There are many potential causes, but Alzheimer's is primarily caused by an accumulation of beta-amyloid plaques.
There are many potential causes, but Alzheimer's is primarily caused by an accumulation of beta-amyloid plaques. This is a complicated question without a simple answer, but the most widely accepted theory is that it's an autoimmune disease.
The immune system recognizes brain cells as foreign invaders and kills them by accident, causing inflammation which disrupts brain function. Immunosuppressive medications can slow or even reverse some of the effects of Alzheimer's, but there are no known treatments to stop the damage to cells. Luckily, psychotherapy has shown good results in boosting mental health in patients who are also dealing with Alzheimer's because it helps them resist the ravages of forgetting by reminding themselves about old memories that would have otherwise slipped away.
We are only beginning to understand the causes of Alzheimer's, but some good guesses are plaques containing amyloid-beta deposits on nerve cells. Alzheimer's Disease is an uncertain diagnosis because there are many conditions that can cause symptoms related to dementia or loss of cognitive functioning due to cell death in various parts of the brain. Along with these conditions, not everyone with Alzheimer's Disease exhibits all one symptom according to what is found by their tests. For example, people might have memory problems while still being able to function well enough at work or home without too much emotional inconvenience.
It's not clear what the cause of Alzheimer's disease is. However, there are hypotheses as to what might be the main causes. The leading hypothesis for Alzheimer's disease causation is that it is caused by two types of protein that allow harmful cellular structures called beta-amyloids to form and accumulate: amyloid precursor protein (APP) and presenilin 1 (PS1). Some evidence suggests that APP and PS1 may interact with each other in a way that leads to increased production of beta-amyloids, forming aggregates or tangles which can damage memory and thinking functions.
Alzheimer's used to be thought to be a single disease. Today it is believed that Alzheimer's is actually a group of related conditions with different causes. Alzheimer's is a neurodegenerative disease that destroys the brain cells and their abilities to function properly. Nobody knows what causes it, but there are a few leading theories.
One theory is that a protein called amyloid-beta starts to accumulate in the brain and other parts of the body after we reach middle age. Normally this protein sticks together with other proteins to form webs since it helps protect cell membranes from damage. But for some people who exhibit symptoms during midlife, this may cause changes in one nerve cell which makes memories and sends messages within minutes instead of seconds.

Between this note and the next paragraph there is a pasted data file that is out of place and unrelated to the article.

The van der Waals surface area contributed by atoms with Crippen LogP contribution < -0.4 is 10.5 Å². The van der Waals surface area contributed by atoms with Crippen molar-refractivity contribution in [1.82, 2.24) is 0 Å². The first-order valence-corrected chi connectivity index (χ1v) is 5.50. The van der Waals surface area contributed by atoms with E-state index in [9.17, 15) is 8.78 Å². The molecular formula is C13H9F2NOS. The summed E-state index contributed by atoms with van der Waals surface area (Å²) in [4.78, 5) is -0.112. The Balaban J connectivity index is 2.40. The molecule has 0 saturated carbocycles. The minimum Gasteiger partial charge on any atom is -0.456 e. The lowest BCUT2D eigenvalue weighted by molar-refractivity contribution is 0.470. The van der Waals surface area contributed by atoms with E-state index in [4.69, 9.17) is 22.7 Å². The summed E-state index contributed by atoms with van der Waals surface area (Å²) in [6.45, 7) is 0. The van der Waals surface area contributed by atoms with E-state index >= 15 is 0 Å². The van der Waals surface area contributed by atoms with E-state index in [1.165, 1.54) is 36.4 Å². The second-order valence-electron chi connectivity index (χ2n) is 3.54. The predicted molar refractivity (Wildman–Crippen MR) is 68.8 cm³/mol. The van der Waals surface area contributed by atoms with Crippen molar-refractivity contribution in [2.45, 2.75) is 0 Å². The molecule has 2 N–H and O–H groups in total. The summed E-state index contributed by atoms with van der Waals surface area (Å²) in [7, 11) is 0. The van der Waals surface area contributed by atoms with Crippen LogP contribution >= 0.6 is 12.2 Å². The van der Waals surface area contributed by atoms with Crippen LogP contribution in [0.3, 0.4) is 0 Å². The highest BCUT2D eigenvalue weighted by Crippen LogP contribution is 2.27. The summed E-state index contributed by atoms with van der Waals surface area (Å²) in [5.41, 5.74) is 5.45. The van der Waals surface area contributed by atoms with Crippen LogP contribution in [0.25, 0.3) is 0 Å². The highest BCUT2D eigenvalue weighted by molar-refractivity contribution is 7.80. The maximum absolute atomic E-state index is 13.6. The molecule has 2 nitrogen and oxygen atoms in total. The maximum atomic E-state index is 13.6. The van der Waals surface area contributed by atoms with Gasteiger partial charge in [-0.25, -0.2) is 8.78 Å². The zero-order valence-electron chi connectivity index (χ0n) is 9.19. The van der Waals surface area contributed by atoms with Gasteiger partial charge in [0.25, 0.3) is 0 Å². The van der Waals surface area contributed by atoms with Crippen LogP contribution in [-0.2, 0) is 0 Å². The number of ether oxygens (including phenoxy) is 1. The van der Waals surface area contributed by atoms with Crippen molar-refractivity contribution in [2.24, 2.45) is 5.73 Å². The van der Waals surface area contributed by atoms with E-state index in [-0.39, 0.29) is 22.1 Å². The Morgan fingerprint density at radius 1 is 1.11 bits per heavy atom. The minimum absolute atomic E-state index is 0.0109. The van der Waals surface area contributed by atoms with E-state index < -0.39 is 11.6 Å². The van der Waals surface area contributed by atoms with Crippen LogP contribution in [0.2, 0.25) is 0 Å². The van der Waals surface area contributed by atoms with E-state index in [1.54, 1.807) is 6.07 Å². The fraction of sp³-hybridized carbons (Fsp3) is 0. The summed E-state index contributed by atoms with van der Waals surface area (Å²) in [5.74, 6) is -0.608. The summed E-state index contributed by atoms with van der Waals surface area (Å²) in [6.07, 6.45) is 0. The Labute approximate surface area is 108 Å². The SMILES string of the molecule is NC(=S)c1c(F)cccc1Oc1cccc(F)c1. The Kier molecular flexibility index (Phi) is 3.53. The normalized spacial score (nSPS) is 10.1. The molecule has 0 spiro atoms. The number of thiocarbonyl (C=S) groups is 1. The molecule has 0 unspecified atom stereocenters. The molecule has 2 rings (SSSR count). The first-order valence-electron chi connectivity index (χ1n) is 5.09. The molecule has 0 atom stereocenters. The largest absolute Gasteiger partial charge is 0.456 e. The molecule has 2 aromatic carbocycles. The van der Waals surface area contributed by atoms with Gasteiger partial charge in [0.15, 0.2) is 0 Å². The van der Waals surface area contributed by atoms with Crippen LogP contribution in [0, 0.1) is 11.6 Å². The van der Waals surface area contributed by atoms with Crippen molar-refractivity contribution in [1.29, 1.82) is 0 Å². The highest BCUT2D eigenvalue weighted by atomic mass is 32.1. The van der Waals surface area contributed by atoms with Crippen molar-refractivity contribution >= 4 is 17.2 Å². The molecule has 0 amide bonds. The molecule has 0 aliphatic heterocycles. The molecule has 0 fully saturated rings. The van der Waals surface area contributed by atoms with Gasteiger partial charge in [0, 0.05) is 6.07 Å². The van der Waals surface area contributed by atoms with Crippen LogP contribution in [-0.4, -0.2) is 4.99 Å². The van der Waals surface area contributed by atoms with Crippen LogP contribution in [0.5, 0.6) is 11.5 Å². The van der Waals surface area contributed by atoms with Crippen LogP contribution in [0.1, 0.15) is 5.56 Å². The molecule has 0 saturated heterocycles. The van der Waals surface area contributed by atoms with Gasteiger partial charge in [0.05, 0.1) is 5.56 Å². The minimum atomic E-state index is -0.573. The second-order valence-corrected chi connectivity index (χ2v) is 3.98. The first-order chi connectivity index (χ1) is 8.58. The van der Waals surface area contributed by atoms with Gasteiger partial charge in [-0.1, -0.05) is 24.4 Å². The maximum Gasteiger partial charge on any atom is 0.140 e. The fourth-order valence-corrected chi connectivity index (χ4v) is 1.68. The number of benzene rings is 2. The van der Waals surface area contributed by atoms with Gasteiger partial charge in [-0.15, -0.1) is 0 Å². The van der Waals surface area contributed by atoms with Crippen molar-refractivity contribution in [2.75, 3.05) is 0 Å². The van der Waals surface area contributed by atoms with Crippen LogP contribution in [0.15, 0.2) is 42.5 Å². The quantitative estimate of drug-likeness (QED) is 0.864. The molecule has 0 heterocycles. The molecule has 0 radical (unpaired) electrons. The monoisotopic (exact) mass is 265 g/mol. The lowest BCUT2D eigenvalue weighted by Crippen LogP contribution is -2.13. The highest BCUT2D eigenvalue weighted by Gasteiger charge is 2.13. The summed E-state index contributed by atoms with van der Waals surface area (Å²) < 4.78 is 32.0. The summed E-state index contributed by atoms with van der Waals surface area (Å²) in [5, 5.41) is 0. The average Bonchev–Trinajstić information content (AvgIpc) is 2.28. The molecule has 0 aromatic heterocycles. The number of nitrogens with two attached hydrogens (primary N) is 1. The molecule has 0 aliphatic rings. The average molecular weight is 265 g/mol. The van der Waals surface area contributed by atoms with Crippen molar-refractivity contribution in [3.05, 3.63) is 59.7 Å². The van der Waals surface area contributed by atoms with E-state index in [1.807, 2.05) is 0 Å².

The main cause of Alzheimer's and other forms of dementia is abnormalities in brain structure due to defects in the elimination process. When there are not enough functioning cells or when they can't remember to get rid of worn-out cells, it creates chaos throughout the entire body which manifests itself through inflammation. Brain tangles are just another name for advanced-stage degeneration within the brain. And once this protein is released without being caught by phagocytic cells, inflammation appears because this protein actually attracts immune cells that produce more cytokines.
Alzheimer's Disease is a neurological disease that can affect memory, behavior, and mental capacity. While many factors of the aging process play a role in the development of Alzheimer's, scientists do not yet know how these factors interact and cause symptoms to appear. A link between levels of physical activity and cognitive function has been observed during the course of age-related neurodegenerative diseases. Typical recommendations for brain health include eating healthy food, staying social with family/friends, getting adequate sleep, and following a healthy diet plan as an example with omega 3 fatty acids as key nutrients with protecting the body from inflammation.
The evidence points to a type of protein called amyloid-beta that builds up in the brain and blocks cell receptors with its fibers. Clumps of this type of protein can cause plaque deposits, which is what eventually causes Alzheimer's disease. This plaque contains several forms of beta-amyloid proteins and other substances such as phosphorylated tau proteins, metals, bone fragments, and fat cells. This makes it difficult for nutrients to reach the tissue next to these clumps causing healthy brain cells nearby to die off gradually or break down more quickly than they would otherwise due to their exposure to toxic substances.
Alzheimer’s disease prevention starts with the elimination of toxins in food, air, and water which can harm brain cells. As with any other chronic medical condition, Alzheimer’s disease is a lifestyle-driven disorder that might be prevented by avoiding one or more risk factors found in our daily habits.